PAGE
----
First - Unless you have aftermarket airbags on the rear axle you will likely end up towing nose high with those soft f150 leaf springs, blinding other drivers with your headlights
(youíll need to readjust you front lights but thatís a bandaid to the issue)
Second - unless you also drop the front differential to correct front axle angle plan to potentially plow through CV boots and half shafts at an accelerated rate.
Third - Weight distribution will also be very important to get dialed in just right as well, as always, to re-load the front suspension as much as possible. That being said it can be difficult to throw a lot of weight forward on a relatively long wheelbase f150.
Finally.... check the clearance of your upper control arms and check your shock length. If you keep the factory control arms and shock length - you could very well bottom them out when towing down the road and hit an undulating area on the highway at speed, flexing the suspension up and down in the front. Metal on metal under dynamic load is never a good thing at 60 mph, especially when it involves failure of the front shocks because they are too short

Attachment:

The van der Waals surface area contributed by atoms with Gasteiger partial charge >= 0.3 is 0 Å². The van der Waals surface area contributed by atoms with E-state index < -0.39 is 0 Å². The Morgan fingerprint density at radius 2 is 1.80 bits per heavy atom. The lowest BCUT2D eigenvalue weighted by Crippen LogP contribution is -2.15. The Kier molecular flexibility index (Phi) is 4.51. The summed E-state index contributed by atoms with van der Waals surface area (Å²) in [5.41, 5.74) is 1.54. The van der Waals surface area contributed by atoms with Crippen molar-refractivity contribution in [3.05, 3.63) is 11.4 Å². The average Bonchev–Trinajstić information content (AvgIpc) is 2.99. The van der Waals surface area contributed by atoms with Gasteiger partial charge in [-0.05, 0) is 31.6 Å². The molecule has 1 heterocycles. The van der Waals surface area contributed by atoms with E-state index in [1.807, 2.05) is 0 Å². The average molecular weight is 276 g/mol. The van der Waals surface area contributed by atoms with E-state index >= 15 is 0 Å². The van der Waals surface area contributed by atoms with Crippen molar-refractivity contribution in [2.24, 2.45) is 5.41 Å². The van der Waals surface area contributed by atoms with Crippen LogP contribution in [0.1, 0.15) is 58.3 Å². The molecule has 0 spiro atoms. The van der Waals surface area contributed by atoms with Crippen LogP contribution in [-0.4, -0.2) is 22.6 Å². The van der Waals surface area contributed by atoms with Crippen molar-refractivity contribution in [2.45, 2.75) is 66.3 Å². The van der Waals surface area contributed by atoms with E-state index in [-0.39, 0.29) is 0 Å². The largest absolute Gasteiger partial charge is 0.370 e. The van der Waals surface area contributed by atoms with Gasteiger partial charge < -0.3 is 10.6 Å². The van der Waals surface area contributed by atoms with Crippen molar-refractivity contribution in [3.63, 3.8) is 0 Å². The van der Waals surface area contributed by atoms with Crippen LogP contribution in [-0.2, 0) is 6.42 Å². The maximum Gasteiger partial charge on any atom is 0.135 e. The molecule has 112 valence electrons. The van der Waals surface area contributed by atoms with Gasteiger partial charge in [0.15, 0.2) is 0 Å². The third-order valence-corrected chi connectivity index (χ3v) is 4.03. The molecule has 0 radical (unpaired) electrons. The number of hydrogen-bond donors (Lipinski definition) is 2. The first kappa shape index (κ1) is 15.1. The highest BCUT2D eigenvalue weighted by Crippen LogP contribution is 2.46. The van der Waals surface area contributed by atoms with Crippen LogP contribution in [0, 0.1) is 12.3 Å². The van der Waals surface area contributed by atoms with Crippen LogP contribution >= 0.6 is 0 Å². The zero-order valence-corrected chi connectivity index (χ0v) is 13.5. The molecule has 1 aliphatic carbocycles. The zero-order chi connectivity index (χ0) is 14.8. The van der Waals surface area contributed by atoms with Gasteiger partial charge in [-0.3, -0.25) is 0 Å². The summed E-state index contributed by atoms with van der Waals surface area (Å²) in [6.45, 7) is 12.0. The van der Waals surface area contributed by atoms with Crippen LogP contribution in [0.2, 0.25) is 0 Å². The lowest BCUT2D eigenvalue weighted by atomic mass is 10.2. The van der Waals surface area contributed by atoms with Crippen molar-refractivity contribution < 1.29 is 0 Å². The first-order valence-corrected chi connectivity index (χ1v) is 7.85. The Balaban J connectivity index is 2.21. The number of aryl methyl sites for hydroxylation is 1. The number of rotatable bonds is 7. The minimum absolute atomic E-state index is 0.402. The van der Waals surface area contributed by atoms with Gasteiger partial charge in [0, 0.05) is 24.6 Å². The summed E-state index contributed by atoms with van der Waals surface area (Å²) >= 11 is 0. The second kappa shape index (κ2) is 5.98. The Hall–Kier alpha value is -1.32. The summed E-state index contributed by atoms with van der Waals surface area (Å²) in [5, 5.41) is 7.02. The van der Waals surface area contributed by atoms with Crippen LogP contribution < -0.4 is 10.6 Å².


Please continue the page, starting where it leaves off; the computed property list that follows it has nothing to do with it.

Not sure if that helps or not... Iím actually installing 2Ē level kit on my gmc 2500 this weekend including new upper control arms and diff spacers. I have rear airbags already to increase spring rate and will still carry a 1Ē rake front to back so Iíll be level towing when WD is fully applied. (Today I tow full loaded, wet and ready for camping with a 2Ē rake)
2Ē level on these trucks is negligible from a COG perspective - your already sitting tall. Not sure if you are adding spacers or new coils but if the latter you will notice driving dynamics change some, likely, which could be positive or negative depending on the before / after spring rates. Same goes for shocks / struts.